Across China on Foot eBook

This eBook from the Gutenberg Project consists of approximately 330 pages of information about Across China on Foot.
feet were encased or not.  For the time I was their hero.  When I walked into an inn business brightened immediately.  Tea was at a premium, and only the richer class could afford nine cash instead of three to drink tea with the bewildered foreigner.  The most inquisitive came behind me, rubbing their unshaven pates against the side of my head in enterprising endeavor to see through the sides of my spectacles.  They would speak to me, yelling in their coarsest tones thinking my hearing was defective.  I would motion then to go away, always politely, cleverly suppressing my sense of indignation at their conduct; and they would do so, only to make room for a worse crowd.  The town’s business stopped; people left their stalls and shops to glare aimlessly at or to ask inane and unintelligible questions about the barbarian who seemed to have dropped suddenly from the heavens.  When I addressed a few words to them in strongest Anglo-Saxon, telling them in the name of all they held sacred to go away and leave me in peace, something like a cheer would go up, and my boy would swear them all down in his choicest.  When I slowly rose to move the crowd looked disappointed, but allowed me to go forward on my journey in peace.

* * * * *

Thus the days passed, and things were never dull.

FOOTNOTES: 

[Footnote E:  This refers to the main roads There are many places in isolated and unsurveyed districts where it is extremely difficult and often impossible to get along at all—­E.J.D.]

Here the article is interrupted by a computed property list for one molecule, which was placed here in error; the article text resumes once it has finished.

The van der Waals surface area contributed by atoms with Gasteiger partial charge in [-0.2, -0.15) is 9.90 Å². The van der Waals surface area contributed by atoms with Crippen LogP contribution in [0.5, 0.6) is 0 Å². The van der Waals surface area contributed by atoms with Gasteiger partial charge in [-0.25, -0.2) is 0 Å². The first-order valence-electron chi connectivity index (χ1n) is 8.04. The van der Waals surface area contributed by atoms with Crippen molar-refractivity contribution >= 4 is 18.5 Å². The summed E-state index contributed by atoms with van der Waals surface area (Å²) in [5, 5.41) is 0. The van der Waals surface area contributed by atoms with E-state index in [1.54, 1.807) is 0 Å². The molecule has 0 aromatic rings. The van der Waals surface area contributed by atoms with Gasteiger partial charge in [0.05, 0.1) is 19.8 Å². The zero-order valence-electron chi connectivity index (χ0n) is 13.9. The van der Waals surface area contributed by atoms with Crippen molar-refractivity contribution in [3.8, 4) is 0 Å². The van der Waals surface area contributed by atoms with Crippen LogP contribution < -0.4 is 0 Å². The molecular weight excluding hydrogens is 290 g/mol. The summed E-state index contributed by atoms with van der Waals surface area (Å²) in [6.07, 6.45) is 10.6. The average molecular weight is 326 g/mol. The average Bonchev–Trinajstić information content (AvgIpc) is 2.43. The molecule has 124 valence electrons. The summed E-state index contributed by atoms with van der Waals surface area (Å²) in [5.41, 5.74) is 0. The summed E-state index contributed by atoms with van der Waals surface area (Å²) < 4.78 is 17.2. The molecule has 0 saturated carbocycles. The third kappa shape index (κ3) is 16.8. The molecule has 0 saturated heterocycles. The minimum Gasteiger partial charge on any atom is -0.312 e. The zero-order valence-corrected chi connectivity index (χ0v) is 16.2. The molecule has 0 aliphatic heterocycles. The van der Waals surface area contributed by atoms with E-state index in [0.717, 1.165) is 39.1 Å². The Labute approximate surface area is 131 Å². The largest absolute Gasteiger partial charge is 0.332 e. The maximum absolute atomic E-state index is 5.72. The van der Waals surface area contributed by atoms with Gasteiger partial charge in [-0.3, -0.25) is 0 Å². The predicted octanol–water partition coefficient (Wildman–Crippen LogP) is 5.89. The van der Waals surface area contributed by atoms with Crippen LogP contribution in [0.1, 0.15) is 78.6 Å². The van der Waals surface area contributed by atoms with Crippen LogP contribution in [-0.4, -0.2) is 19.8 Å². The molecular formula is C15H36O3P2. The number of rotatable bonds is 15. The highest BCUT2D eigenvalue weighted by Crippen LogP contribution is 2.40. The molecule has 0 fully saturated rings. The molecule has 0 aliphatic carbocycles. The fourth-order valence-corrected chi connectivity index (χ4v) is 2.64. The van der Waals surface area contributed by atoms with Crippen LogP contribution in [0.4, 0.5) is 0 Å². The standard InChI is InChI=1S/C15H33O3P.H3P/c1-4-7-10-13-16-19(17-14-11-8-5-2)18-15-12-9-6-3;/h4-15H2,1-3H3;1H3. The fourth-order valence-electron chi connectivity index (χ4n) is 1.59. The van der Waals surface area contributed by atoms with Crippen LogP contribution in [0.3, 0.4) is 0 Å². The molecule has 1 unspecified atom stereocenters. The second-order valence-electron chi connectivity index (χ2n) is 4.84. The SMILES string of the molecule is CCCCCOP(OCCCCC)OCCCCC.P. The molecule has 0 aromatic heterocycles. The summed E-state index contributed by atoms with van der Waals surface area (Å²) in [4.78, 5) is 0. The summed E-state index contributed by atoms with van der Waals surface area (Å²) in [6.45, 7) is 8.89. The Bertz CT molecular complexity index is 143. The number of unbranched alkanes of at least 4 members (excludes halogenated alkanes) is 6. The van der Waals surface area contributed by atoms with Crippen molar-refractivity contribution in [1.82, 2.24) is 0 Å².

[Footnote F:  This rate of four hundred cash per day per man was maintained right up to Tong-ch’uan-fu, although after Chao-t’ong the usual rate paid is a little higher, and the bad cash in that district made it difficult for my men to arrange four hundred “big” cash current in Szech’wan in the Yuen-nan equivalent.  After Tong-ch’uan-fu, right on to Burma, the rate of coolie pay varies considerably.  Three tsien two fen (thirty-two tael cents) was the highest I paid until I got to Tengyueh, where rupee money came into circulation, and where expense of living was considerably higher.—­E.J.D.]

CHAPTER VI.

Szech-wan people a mercenary lot. Adaptability to trading. None but nature lovers should come to Western China. The life of the Nomad. The opening of China, and some impressions. China’s position in the eyes of her own people. Industrialism, railways, and the attitude of the populace. Introduction of foreign machinery. Different opinions formed in different provinces. Climate, and what it is responsible for. Recent Governor of Szech-wan’s tribute to Christianity. New China and the new student. Revolutionary element in Yuen-nan. Need of a new life, and how China is to get it. Luchow, and a little

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Across China on Foot from Project Gutenberg. Public domain.
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